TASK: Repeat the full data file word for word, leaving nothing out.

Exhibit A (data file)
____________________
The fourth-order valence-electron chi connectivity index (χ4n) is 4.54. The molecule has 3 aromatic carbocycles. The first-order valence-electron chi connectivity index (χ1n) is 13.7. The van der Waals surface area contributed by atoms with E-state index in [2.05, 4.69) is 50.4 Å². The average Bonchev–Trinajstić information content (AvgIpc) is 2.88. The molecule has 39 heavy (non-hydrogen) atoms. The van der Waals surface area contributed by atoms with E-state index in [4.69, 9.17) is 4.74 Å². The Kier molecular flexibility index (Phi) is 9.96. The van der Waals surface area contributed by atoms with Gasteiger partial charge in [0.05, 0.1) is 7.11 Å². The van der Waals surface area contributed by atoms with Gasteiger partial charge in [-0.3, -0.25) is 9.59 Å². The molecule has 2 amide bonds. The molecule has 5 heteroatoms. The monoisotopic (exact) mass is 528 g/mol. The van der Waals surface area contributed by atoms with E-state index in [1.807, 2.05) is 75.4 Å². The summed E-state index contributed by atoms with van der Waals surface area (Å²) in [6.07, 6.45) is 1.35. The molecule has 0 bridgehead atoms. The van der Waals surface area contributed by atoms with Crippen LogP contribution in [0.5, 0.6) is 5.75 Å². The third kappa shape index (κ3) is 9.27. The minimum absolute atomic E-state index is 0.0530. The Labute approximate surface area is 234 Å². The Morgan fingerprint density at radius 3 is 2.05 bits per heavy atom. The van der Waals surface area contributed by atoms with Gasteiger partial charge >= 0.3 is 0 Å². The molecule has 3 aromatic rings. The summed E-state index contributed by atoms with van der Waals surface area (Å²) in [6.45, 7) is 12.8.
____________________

The fourth-order valence-electron chi connectivity index (χ4n) is 4.54. The molecule has 3 aromatic carbocycles. The first-order valence-electron chi connectivity index (χ1n) is 13.7. The van der Waals surface area contributed by atoms with E-state index in [2.05, 4.69) is 50.4 Å². The average Bonchev–Trinajstić information content (AvgIpc) is 2.88. The molecule has 39 heavy (non-hydrogen) atoms. The van der Waals surface area contributed by atoms with E-state index in [4.69, 9.17) is 4.74 Å². The Kier molecular flexibility index (Phi) is 9.96. The van der Waals surface area contributed by atoms with Gasteiger partial charge in [0.05, 0.1) is 7.11 Å². The van der Waals surface area contributed by atoms with Gasteiger partial charge in [-0.3, -0.25) is 9.59 Å². The molecule has 2 amide bonds. The molecule has 5 heteroatoms. The monoisotopic (exact) mass is 528 g/mol. The van der Waals surface area contributed by atoms with E-state index in [1.807, 2.05) is 75.4 Å². The summed E-state index contributed by atoms with van der Waals surface area (Å²) in [6.07, 6.45) is 1.35. The molecule has 0 bridgehead atoms. The van der Waals surface area contributed by atoms with Crippen LogP contribution in [0.5, 0.6) is 5.75 Å². The third kappa shape index (κ3) is 9.27. The minimum absolute atomic E-state index is 0.0530. The Labute approximate surface area is 234 Å². The Morgan fingerprint density at radius 3 is 2.05 bits per heavy atom. The van der Waals surface area contributed by atoms with Gasteiger partial charge >= 0.3 is 0 Å². The molecule has 3 aromatic rings. The summed E-state index contributed by atoms with van der Waals surface area (Å²) in [6.45, 7) is 12.8.